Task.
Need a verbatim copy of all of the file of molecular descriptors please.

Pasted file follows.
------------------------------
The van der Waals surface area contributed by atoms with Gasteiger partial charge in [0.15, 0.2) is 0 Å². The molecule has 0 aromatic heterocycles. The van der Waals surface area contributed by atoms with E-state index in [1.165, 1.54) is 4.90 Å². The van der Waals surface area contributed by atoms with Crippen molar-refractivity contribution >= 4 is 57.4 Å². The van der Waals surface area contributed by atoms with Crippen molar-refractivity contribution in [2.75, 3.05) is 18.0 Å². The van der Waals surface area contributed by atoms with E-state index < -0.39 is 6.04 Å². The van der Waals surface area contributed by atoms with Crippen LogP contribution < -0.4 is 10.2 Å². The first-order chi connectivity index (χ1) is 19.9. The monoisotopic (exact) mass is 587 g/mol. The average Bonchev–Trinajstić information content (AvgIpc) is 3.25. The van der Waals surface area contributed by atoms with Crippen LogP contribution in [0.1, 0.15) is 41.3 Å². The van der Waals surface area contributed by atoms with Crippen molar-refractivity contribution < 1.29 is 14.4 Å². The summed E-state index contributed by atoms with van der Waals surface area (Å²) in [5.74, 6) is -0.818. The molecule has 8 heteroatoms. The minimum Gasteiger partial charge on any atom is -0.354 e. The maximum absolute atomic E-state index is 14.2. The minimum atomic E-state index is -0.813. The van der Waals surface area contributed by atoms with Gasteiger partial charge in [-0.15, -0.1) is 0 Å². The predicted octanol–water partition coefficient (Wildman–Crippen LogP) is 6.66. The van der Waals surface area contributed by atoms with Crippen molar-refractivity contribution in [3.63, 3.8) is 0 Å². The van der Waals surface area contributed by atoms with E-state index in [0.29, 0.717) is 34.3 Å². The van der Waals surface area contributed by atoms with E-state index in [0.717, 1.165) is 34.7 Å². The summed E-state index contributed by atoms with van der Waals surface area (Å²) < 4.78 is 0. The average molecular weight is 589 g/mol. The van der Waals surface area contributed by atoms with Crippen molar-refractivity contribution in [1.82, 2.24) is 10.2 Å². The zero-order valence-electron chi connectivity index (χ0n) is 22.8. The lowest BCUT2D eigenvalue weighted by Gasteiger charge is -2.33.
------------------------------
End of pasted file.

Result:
The van der Waals surface area contributed by atoms with Gasteiger partial charge in [0.15, 0.2) is 0 Å². The molecule has 0 aromatic heterocycles. The van der Waals surface area contributed by atoms with E-state index in [1.165, 1.54) is 4.90 Å². The van der Waals surface area contributed by atoms with Crippen molar-refractivity contribution >= 4 is 57.4 Å². The van der Waals surface area contributed by atoms with Crippen molar-refractivity contribution in [2.75, 3.05) is 18.0 Å². The van der Waals surface area contributed by atoms with E-state index < -0.39 is 6.04 Å². The van der Waals surface area contributed by atoms with Crippen LogP contribution < -0.4 is 10.2 Å². The first-order chi connectivity index (χ1) is 19.9. The monoisotopic (exact) mass is 587 g/mol. The average Bonchev–Trinajstić information content (AvgIpc) is 3.25. The van der Waals surface area contributed by atoms with Crippen LogP contribution in [0.1, 0.15) is 41.3 Å². The van der Waals surface area contributed by atoms with Crippen molar-refractivity contribution < 1.29 is 14.4 Å². The summed E-state index contributed by atoms with van der Waals surface area (Å²) in [5.74, 6) is -0.818. The molecule has 8 heteroatoms. The minimum Gasteiger partial charge on any atom is -0.354 e. The maximum absolute atomic E-state index is 14.2. The minimum atomic E-state index is -0.813. The van der Waals surface area contributed by atoms with Gasteiger partial charge in [-0.15, -0.1) is 0 Å². The predicted octanol–water partition coefficient (Wildman–Crippen LogP) is 6.66. The van der Waals surface area contributed by atoms with Crippen molar-refractivity contribution in [3.63, 3.8) is 0 Å². The van der Waals surface area contributed by atoms with E-state index in [0.29, 0.717) is 34.3 Å². The van der Waals surface area contributed by atoms with E-state index in [0.717, 1.165) is 34.7 Å². The summed E-state index contributed by atoms with van der Waals surface area (Å²) < 4.78 is 0. The average molecular weight is 589 g/mol. The van der Waals surface area contributed by atoms with Crippen molar-refractivity contribution in [1.82, 2.24) is 10.2 Å². The zero-order valence-electron chi connectivity index (χ0n) is 22.8. The lowest BCUT2D eigenvalue weighted by Gasteiger charge is -2.33.